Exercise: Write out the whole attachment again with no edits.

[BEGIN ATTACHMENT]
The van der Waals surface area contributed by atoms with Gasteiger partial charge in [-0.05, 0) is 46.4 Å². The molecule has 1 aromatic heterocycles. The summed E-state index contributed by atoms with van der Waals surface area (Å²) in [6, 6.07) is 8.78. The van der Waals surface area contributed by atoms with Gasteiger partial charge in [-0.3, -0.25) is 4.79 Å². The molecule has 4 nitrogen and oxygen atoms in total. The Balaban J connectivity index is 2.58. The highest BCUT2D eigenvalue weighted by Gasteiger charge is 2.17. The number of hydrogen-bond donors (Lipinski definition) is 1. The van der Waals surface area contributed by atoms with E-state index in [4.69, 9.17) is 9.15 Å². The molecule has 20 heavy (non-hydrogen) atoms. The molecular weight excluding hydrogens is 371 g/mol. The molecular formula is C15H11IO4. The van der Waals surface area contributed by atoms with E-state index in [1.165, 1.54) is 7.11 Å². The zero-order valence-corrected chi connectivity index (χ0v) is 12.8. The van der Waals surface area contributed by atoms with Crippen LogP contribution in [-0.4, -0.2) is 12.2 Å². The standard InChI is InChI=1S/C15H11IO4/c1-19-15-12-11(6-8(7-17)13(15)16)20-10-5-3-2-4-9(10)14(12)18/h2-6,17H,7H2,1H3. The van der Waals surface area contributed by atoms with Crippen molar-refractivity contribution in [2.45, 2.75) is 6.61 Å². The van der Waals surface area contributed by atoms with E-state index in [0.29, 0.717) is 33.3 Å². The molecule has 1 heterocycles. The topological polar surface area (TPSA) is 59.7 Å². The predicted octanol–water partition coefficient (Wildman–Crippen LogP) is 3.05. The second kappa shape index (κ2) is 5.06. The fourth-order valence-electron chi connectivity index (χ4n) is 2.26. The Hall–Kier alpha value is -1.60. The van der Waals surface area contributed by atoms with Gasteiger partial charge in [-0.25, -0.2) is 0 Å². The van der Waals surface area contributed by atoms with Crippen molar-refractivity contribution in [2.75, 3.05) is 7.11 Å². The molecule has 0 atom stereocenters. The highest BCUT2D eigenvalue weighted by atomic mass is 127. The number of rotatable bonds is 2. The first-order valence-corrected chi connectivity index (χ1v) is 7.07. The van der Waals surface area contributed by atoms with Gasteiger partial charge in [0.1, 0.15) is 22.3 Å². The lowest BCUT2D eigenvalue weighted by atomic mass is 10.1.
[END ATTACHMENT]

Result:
The van der Waals surface area contributed by atoms with Gasteiger partial charge in [-0.05, 0) is 46.4 Å². The molecule has 1 aromatic heterocycles. The summed E-state index contributed by atoms with van der Waals surface area (Å²) in [6, 6.07) is 8.78. The van der Waals surface area contributed by atoms with Gasteiger partial charge in [-0.3, -0.25) is 4.79 Å². The molecule has 4 nitrogen and oxygen atoms in total. The Balaban J connectivity index is 2.58. The highest BCUT2D eigenvalue weighted by Gasteiger charge is 2.17. The number of hydrogen-bond donors (Lipinski definition) is 1. The van der Waals surface area contributed by atoms with E-state index in [4.69, 9.17) is 9.15 Å². The molecule has 20 heavy (non-hydrogen) atoms. The molecular weight excluding hydrogens is 371 g/mol. The molecular formula is C15H11IO4. The van der Waals surface area contributed by atoms with E-state index in [1.165, 1.54) is 7.11 Å². The zero-order valence-corrected chi connectivity index (χ0v) is 12.8. The van der Waals surface area contributed by atoms with Crippen LogP contribution in [-0.4, -0.2) is 12.2 Å². The standard InChI is InChI=1S/C15H11IO4/c1-19-15-12-11(6-8(7-17)13(15)16)20-10-5-3-2-4-9(10)14(12)18/h2-6,17H,7H2,1H3. The van der Waals surface area contributed by atoms with Crippen molar-refractivity contribution in [2.45, 2.75) is 6.61 Å². The van der Waals surface area contributed by atoms with E-state index in [0.29, 0.717) is 33.3 Å². The molecule has 1 heterocycles. The topological polar surface area (TPSA) is 59.7 Å². The predicted octanol–water partition coefficient (Wildman–Crippen LogP) is 3.05. The second kappa shape index (κ2) is 5.06. The fourth-order valence-electron chi connectivity index (χ4n) is 2.26. The Hall–Kier alpha value is -1.60. The van der Waals surface area contributed by atoms with Gasteiger partial charge in [-0.25, -0.2) is 0 Å². The van der Waals surface area contributed by atoms with Crippen molar-refractivity contribution in [2.75, 3.05) is 7.11 Å². The molecule has 0 atom stereocenters. The highest BCUT2D eigenvalue weighted by atomic mass is 127. The number of rotatable bonds is 2. The first-order valence-corrected chi connectivity index (χ1v) is 7.07. The van der Waals surface area contributed by atoms with Gasteiger partial charge in [0.1, 0.15) is 22.3 Å². The lowest BCUT2D eigenvalue weighted by atomic mass is 10.1.